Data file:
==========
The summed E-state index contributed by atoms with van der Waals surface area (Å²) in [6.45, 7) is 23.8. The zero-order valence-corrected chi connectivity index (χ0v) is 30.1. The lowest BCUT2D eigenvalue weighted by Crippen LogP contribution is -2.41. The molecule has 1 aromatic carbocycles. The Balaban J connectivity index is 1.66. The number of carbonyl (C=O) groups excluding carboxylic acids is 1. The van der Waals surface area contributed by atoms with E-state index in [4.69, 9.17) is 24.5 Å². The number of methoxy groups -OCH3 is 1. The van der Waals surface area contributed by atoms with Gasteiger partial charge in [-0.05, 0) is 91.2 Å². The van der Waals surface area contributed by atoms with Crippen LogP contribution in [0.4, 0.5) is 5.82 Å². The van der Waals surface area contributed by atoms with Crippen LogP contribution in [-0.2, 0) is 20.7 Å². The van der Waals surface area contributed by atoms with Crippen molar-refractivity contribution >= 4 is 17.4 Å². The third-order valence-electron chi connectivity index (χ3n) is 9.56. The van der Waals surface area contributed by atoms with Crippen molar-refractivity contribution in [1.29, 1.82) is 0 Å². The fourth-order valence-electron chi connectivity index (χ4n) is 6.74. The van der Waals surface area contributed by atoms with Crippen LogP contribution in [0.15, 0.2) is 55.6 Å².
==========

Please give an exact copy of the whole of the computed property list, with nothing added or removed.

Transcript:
The summed E-state index contributed by atoms with van der Waals surface area (Å²) in [6.45, 7) is 23.8. The zero-order valence-corrected chi connectivity index (χ0v) is 30.1. The lowest BCUT2D eigenvalue weighted by Crippen LogP contribution is -2.41. The molecule has 1 aromatic carbocycles. The Balaban J connectivity index is 1.66. The number of carbonyl (C=O) groups excluding carboxylic acids is 1. The van der Waals surface area contributed by atoms with E-state index in [4.69, 9.17) is 24.5 Å². The number of methoxy groups -OCH3 is 1. The van der Waals surface area contributed by atoms with Gasteiger partial charge in [-0.05, 0) is 91.2 Å². The van der Waals surface area contributed by atoms with Crippen LogP contribution in [0.4, 0.5) is 5.82 Å². The van der Waals surface area contributed by atoms with Crippen LogP contribution in [-0.2, 0) is 20.7 Å². The van der Waals surface area contributed by atoms with Crippen molar-refractivity contribution >= 4 is 17.4 Å². The third-order valence-electron chi connectivity index (χ3n) is 9.56. The van der Waals surface area contributed by atoms with Crippen molar-refractivity contribution in [1.29, 1.82) is 0 Å². The fourth-order valence-electron chi connectivity index (χ4n) is 6.74. The van der Waals surface area contributed by atoms with Crippen LogP contribution in [0.15, 0.2) is 55.6 Å².